This app was first launched on 1st September 2018 and currently has more than 100000 downloads, a 4.5 stars rating from 2450 users and the latest APK (version 2.4.0) was from 30th March 2020.
We found these ways of contacting the developers:
Help spread awareness for build verifiability
Please help us spread the word, asking Jaxx Liberty: Blockchain Wallet to support verifiable builds via their Twitter!
The following Analysis is not a full code review! We plan to make code reviews available in the future but even then it will never be a stamp of approval but rather a list of incidents and bad coding practice. We cannot find and tell you all the dark secrets the wallet providers might have.
Do your own research!
Try out searching for "lost bitcoins", "stole my money" or "scammers" together with the wallet's name, even if you think the wallet is generally trustworthy. For all the bigger wallets you will find accusations. Make sure you understand why they were made and if you are comfortable with the provider's reaction.
Jaxx Liberty: Blockchain Wallet is non-custodial:
“Get started with an industry-standard 12-word backup phrase that is portable to and from other wallets. Sensitive information like your backup phrase and private keys are never stored anywhere but your device. Jaxx Liberty is a non-custodial wallet, which means you own the keys. You’re in control. We can’t even access them.”
The maker of Jaxx Classic & Jaxx Liberty is Decentral which was founded by Anthony Di Iorio, co-founder of Ethereum in 2013.
We couldn’t find source code for an Android wallet. Looking for the code we came across this article: “Jaxx Liberty Wallet Review: Complete Beginners Guide”. Some excerpts:
“the old Jaxx Classic wallet in June 2017 led to the loss of $400,000 in various cryptocurrencies from user wallets. Most of that loss was from a single user’s wallet, and in that case, it could have been avoided since the user was managing his Jaxx on a rooted Android device.”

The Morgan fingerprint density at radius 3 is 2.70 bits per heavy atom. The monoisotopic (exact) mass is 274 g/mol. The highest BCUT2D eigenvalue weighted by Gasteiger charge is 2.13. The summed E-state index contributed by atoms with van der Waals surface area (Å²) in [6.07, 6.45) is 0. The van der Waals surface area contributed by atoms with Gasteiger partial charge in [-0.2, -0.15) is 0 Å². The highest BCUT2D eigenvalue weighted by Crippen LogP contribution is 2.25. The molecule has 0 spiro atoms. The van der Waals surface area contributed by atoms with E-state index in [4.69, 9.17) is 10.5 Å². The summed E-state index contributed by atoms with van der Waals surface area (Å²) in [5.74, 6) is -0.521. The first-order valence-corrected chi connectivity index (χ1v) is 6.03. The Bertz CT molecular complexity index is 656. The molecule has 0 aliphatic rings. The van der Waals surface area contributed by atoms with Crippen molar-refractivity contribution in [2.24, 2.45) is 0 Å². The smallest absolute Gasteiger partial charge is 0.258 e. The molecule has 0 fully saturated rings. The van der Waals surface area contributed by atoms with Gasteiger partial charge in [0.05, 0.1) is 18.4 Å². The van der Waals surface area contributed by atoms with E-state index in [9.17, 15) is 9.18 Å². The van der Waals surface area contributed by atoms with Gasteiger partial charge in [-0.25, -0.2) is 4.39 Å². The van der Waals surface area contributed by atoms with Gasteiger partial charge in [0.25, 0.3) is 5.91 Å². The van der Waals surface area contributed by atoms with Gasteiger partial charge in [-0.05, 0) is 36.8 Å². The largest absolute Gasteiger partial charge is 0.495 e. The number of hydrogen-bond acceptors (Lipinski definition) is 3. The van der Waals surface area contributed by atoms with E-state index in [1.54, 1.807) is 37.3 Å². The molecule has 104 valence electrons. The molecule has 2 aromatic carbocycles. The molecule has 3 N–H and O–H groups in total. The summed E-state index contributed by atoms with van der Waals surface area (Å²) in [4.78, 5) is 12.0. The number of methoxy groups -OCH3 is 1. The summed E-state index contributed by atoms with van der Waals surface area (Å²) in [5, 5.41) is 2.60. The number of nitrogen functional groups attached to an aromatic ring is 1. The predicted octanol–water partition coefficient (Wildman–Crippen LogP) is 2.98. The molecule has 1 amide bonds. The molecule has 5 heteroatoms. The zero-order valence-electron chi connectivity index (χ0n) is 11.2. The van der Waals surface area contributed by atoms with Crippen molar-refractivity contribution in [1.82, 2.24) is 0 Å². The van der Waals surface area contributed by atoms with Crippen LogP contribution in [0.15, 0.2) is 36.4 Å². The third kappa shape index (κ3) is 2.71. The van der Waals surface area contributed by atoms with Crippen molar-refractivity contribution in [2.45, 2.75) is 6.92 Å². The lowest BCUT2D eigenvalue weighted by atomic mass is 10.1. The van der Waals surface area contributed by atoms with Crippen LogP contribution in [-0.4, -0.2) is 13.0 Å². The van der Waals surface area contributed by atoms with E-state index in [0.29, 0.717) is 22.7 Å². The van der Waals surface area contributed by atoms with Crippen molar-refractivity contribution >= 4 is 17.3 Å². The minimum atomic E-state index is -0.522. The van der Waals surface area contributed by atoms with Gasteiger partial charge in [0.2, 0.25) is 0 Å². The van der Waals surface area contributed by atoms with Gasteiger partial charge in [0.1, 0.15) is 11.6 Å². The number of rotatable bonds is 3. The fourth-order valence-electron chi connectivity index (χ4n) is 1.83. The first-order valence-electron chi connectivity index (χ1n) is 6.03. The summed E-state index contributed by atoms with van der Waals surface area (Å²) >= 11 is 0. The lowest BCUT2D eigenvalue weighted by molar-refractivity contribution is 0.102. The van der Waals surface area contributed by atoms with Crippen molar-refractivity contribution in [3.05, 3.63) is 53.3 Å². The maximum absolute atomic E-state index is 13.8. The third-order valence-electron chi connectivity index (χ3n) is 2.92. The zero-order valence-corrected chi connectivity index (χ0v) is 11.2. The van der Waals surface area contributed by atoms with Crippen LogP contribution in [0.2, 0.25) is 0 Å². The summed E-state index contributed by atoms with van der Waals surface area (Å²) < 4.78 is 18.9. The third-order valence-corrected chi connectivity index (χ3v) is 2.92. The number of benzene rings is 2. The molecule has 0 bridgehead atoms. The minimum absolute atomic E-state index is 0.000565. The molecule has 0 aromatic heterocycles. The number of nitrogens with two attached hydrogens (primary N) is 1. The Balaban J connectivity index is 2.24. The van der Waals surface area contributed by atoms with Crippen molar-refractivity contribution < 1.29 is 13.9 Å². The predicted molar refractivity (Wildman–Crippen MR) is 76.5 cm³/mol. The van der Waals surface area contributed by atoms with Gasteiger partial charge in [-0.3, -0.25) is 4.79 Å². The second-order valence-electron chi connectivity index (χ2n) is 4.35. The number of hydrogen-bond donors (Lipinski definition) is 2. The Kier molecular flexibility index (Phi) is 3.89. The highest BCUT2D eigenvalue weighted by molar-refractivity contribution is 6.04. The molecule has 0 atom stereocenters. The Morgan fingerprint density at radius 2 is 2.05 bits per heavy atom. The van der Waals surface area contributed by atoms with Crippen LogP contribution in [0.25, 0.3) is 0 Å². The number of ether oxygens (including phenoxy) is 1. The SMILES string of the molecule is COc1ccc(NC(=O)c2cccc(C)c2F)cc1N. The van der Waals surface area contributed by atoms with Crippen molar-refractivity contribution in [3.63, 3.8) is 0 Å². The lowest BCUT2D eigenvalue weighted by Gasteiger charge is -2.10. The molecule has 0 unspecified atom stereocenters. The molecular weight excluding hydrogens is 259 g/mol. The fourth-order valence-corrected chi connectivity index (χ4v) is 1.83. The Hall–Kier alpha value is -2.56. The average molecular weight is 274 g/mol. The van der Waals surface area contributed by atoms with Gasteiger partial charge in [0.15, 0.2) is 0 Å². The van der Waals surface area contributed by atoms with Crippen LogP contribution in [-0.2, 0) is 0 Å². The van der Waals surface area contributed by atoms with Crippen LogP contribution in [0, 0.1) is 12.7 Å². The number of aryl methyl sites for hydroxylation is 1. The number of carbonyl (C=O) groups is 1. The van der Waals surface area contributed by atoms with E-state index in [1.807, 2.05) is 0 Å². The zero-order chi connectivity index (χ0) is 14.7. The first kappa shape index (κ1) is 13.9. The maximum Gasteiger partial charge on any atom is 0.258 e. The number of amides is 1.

“There is also an improved new security model that protects your sensitive information with a strong password, using AES-256 encryption enhanced by 5000 rounds of PBKDF2 password hashing.”
“Two things that are missing are 2-factor authentication and open source code. That said, they do make all the code viewable, with the exception of the code for the UI.”
That last one we were looking for. Without the full source code and full instructions on how to build the wallet, a verifiable build is not possible.
Verdict: This wallet is not verifiable.
Not verifiable: No Open Source Code found
This verdict means that we could not find any source to compile the app from. Internally the company might do everything right but as we can't verify it, there is nothing protecting the user from an exit-scam where the provider releases an app that leaks the keys to the servers.
The app cannot be independently verified. If the provider puts your funds at risk on purpose or by accident, you will probably not know about the issue before people start losing money. If the provider is more criminally inclined he might have collected all the backups of all the wallets, ready to be emptied at the press of a button. The app might have a formidable track record but out of distress or change in management turns out to be evil from some point on, with nobody outside ever knowing before it is too late.